One common legal issue that our Greenville dog bite law firm comes across is the liability of a tenant’s vicious dog attack on another individual. While in many states, landlords could be held responsible for a tenant’s dog attack, Georgia’s laws work fairly differently in these situations. In most cases, usually, the dog owner is liable for dog bite damages in Georgia.
Therefore, a landlord technically cannot be held legally responsible for an aggressive dog bite. However, there are some exceptions to this rule in Georgia.
In Many States Landlord Liability Is Common
In many states across the nation, courts will allow victims of a dog bite to sue for compensation and damages, usually if the landlord knew the animal was dangerous and possessed the power to have the dog removed from the premises.
n Georgia, it is fairly uncommon for courts to rule in the favor of victims who have been bitten by another tenant’s dog, even if the landlord knew that the animal was potentially dangerous. In a majority of similar cases, Georgia courts have not been swayed to this standpoint.
Georgia Courts Usually Follow A Specific Landmark Case
It has already been mentioned that landlords cannot be held liable for dog attacks. The basis of this standpoint is derived from OCGA § 44-7-14, which plainly reads,
“Having fully departed with possession and the right of possession, the landlord is not responsible to third persons for damages resulting from the negligence or illegal use of the premises by the tenant; provided, however, the landlord is responsible for damages arising from defective construction or for damages arising from the failure to keep the premises in repair.”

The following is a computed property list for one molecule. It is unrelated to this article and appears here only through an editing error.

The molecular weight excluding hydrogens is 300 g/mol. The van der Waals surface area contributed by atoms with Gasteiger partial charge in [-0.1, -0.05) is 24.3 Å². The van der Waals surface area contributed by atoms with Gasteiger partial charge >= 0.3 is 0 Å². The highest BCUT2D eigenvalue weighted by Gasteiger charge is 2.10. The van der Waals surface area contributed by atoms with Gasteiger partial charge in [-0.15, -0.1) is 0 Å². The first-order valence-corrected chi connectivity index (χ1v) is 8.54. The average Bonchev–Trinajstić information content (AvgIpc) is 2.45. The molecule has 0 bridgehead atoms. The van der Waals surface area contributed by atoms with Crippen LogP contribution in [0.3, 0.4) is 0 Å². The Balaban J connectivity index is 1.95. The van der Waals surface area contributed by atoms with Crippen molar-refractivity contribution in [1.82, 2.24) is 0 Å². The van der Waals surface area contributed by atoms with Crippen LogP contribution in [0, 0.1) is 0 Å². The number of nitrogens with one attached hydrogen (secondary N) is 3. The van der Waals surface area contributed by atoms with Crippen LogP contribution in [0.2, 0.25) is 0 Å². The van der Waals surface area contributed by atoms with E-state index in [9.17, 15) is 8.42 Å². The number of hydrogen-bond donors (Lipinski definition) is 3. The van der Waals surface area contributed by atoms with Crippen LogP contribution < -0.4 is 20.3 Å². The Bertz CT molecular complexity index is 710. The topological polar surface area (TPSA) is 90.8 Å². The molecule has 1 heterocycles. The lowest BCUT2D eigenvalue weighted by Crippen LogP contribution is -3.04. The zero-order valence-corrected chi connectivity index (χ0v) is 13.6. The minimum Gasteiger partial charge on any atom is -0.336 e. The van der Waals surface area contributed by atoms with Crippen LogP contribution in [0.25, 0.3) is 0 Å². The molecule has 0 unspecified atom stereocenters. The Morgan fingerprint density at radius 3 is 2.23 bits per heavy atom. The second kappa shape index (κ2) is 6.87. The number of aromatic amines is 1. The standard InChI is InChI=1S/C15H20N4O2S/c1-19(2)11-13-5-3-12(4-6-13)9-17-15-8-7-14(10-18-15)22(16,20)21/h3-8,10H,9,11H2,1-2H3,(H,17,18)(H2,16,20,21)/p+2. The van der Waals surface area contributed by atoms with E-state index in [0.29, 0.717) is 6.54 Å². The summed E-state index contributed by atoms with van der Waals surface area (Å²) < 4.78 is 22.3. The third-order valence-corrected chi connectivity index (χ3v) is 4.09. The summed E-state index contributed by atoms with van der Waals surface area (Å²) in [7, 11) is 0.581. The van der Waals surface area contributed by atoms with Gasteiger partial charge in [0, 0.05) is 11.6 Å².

In summation, this excerpt reaffirms that landlords are not responsible for their tenant’s dog attacks. This same statute was used in the case of Younger v. Dunagan to effectively present the stance of Georgia courts on the issue of landlord liability.
In this case, James Younger filed a lawsuit when he was injured by a dog while he was attempting to deliver mail to a residence. Younger sued the landlord and the tenant, but the Georgia Court of Appeals ruled in favor of the landlord after citing OCGA § 44-7-14.
By this standard, landlords won’t usually be held accountable for their tenant’s dog. Though, there is an exception, according to our dog bite attorneys.
Landlords Can Potentially Face Liability
Given the aforementioned statute, there is the potentiality for a landlord to be held liable for a dog attack. As per OCGA § 44-7-14, the last phrase clearly reads,
“. . .however, the landlord is responsible for damages arising from defective construction or for damages arising from the failure to keep the premises in repair.”
In accordance with this phrase, it’s fairly possible to file a lawsuit against a landlord if their defective property contributed to the attack. For example, a vicious dog was able to attack you because of a broken fence that the landlord knew about, you could sue for damages citing OCGA § 44-7-14. However, these types of special situations are almost always reviewed on a case-by-case basis.
Generally, a landlord cannot be held responsible for their tenant’s dog. Nonetheless, if you are the victim of a vicious dog attack and believe that your case should be heard, you should consult with a personal injury lawyer in Atlanta to see if your potential case is applicable to Georgia’s laws.
Bryce is considered a highly esteemed trial lawyer and a passionate client advocate amongst his peers in the Atlanta legal community. Never afraid to go the extra mile for his clients, Bryce Angell works tirelessly to ensure that each client’s personal injury case gets the attention that it deserves.